The Death Rattles of the Himalayan Yeti
We interrupt our usual blogging for a look back at how we spent our Thanksgiving vacation. There are a bunch of photos here of Your Humble Narrator meeting some of his Imaginary Internet Friends in person on the following page. They're somewhat big files, so I'm putting in a page break to keep them off the homepage to minimize bandwidth if you're not on a peppy broadband connection.
Packing for a two week trip in two very disparate climates is quite a challenge. Fortunately, my wife approaches these things in much the same detail that Eisenhower planned continental invasions and Von Braun approached lunar landings. Multiple Excel spreadsheets and pre-flight checklists are involved. (You think I'm kidding.)
And they're needed, too, since we were about to head off to first a week on the National Review Caribbean Cruise, and then a week in South Jersey to visit my mom – and then a weekend excursion to New York before finally returning to California.
We flew out of San Jose Airport, where some bright spark has gotten the idea of placing a player piano in the parent/child waiting area just before the TSA line. Picture in your mind music by Hieronymus Bosch, and you begin the harmonic possibilities of nervous, fidgety five year olds banging on a player piano. It's just what you need to hear while you're worried about the TSA-induced small horrors to follow. You can feel the contempt of the TSA agents as you make your way through the line. They hate us – they really hate us!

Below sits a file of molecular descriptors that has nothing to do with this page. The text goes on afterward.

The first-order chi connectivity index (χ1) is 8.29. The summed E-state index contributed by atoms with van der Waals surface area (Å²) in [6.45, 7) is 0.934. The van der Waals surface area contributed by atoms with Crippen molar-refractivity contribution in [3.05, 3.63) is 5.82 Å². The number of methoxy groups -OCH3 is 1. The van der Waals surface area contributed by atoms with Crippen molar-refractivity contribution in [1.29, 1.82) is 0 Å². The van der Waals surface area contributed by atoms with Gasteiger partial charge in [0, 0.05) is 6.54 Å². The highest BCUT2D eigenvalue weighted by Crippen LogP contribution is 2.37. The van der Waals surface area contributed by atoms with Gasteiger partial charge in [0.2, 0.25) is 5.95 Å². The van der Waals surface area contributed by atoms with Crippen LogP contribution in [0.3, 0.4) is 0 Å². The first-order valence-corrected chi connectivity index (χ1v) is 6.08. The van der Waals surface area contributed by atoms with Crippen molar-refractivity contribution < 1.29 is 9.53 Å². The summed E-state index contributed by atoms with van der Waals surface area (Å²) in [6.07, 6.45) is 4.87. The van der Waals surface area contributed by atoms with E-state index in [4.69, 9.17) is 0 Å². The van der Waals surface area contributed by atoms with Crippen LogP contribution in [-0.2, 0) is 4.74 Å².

Our flight from San Jose to Dallas was relatively uneventful, but the next leg, from D-FW to Miami was interesting. The stewardess had an unusually anal retentive briefing, perhaps because of how little Miami-bound tourists pay attention when it comes to opening the emergency exit in the unlikely event of a water landing. She started the briefing by referring to the Boeing 737 we were encased in as the "Lamborghini of the skies" – considering the aircraft’s high horsepower, low gas mileage and cramped leg space, I guess I can see that.